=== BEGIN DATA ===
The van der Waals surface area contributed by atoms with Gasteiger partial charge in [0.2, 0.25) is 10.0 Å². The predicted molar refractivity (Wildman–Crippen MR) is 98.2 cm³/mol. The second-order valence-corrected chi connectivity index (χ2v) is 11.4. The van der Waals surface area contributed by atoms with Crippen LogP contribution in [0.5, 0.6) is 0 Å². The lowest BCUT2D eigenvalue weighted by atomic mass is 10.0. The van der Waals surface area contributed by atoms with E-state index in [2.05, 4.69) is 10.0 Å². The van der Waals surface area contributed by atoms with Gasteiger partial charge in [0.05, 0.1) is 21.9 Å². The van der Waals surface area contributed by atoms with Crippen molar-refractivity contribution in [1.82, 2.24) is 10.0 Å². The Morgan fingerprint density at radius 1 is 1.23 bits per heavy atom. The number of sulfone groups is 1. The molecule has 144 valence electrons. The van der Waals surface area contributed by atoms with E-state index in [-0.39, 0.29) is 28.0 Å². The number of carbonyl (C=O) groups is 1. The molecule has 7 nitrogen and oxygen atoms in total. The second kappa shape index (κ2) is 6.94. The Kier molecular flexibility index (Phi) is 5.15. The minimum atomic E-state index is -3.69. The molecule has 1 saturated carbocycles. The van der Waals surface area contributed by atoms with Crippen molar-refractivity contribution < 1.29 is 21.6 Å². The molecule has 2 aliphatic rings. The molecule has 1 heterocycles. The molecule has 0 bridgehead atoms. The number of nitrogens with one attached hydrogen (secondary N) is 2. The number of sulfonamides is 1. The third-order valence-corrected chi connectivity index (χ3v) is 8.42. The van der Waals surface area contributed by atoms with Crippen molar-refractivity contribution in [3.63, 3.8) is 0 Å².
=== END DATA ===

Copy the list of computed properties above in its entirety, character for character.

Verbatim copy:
The van der Waals surface area contributed by atoms with Gasteiger partial charge in [0.2, 0.25) is 10.0 Å². The predicted molar refractivity (Wildman–Crippen MR) is 98.2 cm³/mol. The second-order valence-corrected chi connectivity index (χ2v) is 11.4. The van der Waals surface area contributed by atoms with Crippen LogP contribution in [0.5, 0.6) is 0 Å². The lowest BCUT2D eigenvalue weighted by atomic mass is 10.0. The van der Waals surface area contributed by atoms with E-state index in [2.05, 4.69) is 10.0 Å². The van der Waals surface area contributed by atoms with Gasteiger partial charge in [0.05, 0.1) is 21.9 Å². The van der Waals surface area contributed by atoms with Crippen molar-refractivity contribution in [1.82, 2.24) is 10.0 Å². The Morgan fingerprint density at radius 1 is 1.23 bits per heavy atom. The number of sulfone groups is 1. The molecule has 144 valence electrons. The van der Waals surface area contributed by atoms with E-state index in [-0.39, 0.29) is 28.0 Å². The number of carbonyl (C=O) groups is 1. The molecule has 7 nitrogen and oxygen atoms in total. The second kappa shape index (κ2) is 6.94. The Kier molecular flexibility index (Phi) is 5.15. The minimum atomic E-state index is -3.69. The molecule has 1 saturated carbocycles. The van der Waals surface area contributed by atoms with Crippen molar-refractivity contribution < 1.29 is 21.6 Å². The molecule has 2 aliphatic rings. The molecule has 1 heterocycles. The molecule has 0 bridgehead atoms. The number of nitrogens with one attached hydrogen (secondary N) is 2. The number of sulfonamides is 1. The third-order valence-corrected chi connectivity index (χ3v) is 8.42. The van der Waals surface area contributed by atoms with Crippen molar-refractivity contribution in [3.63, 3.8) is 0 Å².